The major defense of the California State Board of Accountancy in Moore is that use of the "A" word by unlicensed persons is inherently misleading and therefore may be prohibited absolutely. What the Board seems to be saying is that the California consumer of accounting services cannot distinguish between a licensed and an unlicensed practitioner of accounting and therefore needs the Board's protection to prevent the consumer from being misled and deceived. This argument appears to say that the California consumer of accounting services is an uninformed individual who lacks the intelligence to distinguish between a practitioner who is licensed and one who is unlicensed.

We submit that consumers of accounting services are more sophisticated. Loan officers, credit officials of companies extending credit to their customers and members of the financial and insurance communities know quite well how to read a balance sheet, to recognize competent accounting services and to distinguish it from inadequate and incompetent accounting work, whether performed by a licensee or an unlicensed accountant.

That the public might potentially be misled is not sufficient grounds for the state to prohibit protected commercial speech in an absolute manner. When the U.S. Supreme Court ruled the states could prohibit commercial speech that was deceptive or misleading, it raised a question of definition - exactly what kinds of speech were deceptive or misleading.

If the commercial speech is "actually misleading," that is, there is overwhelming evidence to show an individual or individuals were misled, then the state may absolutely prohibit the commercial speech.

If it is "inherently misleading," that is, in and of itself it leads people to believe something that isn't so, then the state may prohibit the commercial speech.

If the speech is "potentially misleading," that is, there is a chance, however remote, that the public might possibly be misled, the U.S. Supreme Court has ruled the state cannot prohibit it absolutely. This is the ruling in the Peel case (496 U.S , 110 S.Ct. 2281, 1990). For a discussion of the Peel decision, see "What's in a Name - On The Letterhead" by Gerald J. Thain, Associate Dean and Professor of Law at the University of Wisconsin Law School (National Public Accountant, January 1991).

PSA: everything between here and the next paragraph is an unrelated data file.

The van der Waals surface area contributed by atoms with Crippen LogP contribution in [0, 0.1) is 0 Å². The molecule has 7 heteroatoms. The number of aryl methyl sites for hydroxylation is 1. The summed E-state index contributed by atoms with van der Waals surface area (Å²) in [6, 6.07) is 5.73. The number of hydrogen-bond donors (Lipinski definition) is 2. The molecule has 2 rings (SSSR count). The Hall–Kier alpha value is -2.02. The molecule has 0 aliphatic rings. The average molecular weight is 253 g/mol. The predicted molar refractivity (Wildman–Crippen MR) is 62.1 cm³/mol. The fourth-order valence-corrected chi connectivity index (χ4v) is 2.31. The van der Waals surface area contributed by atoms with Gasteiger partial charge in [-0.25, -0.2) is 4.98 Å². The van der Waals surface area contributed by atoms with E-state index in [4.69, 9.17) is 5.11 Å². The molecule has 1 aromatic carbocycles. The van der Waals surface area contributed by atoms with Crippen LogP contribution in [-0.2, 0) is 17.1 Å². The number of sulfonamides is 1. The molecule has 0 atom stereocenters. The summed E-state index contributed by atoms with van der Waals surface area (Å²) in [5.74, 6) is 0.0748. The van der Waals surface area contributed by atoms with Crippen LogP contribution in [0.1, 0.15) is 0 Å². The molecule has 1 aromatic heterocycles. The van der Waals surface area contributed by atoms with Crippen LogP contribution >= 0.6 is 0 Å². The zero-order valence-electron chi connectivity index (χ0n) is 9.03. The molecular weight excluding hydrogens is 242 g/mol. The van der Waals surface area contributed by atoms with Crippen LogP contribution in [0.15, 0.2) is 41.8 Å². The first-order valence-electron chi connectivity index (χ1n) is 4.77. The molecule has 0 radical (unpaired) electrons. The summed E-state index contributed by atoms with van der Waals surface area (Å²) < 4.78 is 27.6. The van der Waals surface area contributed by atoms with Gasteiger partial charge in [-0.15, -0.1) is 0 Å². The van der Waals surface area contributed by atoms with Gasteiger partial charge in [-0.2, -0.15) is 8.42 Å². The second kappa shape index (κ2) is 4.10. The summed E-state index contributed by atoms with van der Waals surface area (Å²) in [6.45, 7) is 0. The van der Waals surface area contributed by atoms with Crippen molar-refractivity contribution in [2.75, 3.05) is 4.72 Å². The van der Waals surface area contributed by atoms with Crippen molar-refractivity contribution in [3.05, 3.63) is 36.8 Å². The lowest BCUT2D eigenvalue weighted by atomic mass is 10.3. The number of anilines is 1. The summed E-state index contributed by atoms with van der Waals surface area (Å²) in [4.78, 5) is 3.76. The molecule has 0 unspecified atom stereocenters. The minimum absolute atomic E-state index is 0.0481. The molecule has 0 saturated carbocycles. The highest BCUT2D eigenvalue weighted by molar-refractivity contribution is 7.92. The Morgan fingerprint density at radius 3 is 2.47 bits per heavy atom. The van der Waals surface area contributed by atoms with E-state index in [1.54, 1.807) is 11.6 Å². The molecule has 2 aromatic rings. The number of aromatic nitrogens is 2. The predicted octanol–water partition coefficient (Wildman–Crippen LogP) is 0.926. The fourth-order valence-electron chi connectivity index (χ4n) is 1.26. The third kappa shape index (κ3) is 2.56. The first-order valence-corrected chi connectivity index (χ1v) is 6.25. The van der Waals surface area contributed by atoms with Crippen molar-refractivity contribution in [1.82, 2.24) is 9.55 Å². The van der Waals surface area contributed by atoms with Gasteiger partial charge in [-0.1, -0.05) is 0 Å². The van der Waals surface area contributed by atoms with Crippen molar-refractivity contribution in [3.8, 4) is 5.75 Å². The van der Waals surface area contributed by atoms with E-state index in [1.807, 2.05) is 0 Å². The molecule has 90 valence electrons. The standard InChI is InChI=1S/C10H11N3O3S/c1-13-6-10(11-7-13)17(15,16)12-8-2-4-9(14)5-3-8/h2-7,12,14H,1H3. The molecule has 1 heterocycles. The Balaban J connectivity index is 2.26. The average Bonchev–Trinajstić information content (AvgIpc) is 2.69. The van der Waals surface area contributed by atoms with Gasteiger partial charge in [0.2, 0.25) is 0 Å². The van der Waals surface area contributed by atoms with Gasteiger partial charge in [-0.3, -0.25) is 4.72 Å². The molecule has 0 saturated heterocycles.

The recent decision of Abramson v. Gonzalez (949 F. 2d. 1567, 11th Circuit, 1992) the U.S. Court of Appeals (a Federal court just one step below the U.S. Supreme Court) relied on the peel decision. The Abramson decision is supportive of the arguments NSPA has been making since 1964. Abramson does not involve accountants, but rather psychologists in Florida. However, identical principles of law apply. When the Abramson decision became known, a supplemental brief on behalf of Bonnie Moore and CAIA was filed in the Supreme Court of California on the basis of new authority to support the issues and arguments advanced on behalf of the unlicensed accountants.

Florida's law allowed unlicensed individuals to practice psychology. However, the law also prohibited unlicensed psychologists from calling themselves psychologists, using the title "psychologists" and from advertising themselves as psychologists. Anyone not licensed as a psychologist in Florida using the terms or titles reserved for licensed psychologists committed a misdemeanor under Florida law, punishable by a criminal fine not exceeding $1,000 and/or imprisonment not exceeding one year. Such penalties are typical of those also found in the accountancy laws of states prohibiting the "A" word.

Apparently, anyone may currently practice psychology in Florida, but only those individuals who met the academic and examination requirements of the law can say they are practicing psychology or holding themselves out as psychologists in advertising, telephone directories, office signs or stationery. This is similar to unlicensed accountants in the states prohibiting the "A" word. Those individuals may practice accountancy within the permissible limits of the law, but they dare not call themselves accountants without risking the danger of a criminal fine or possible jail sentence.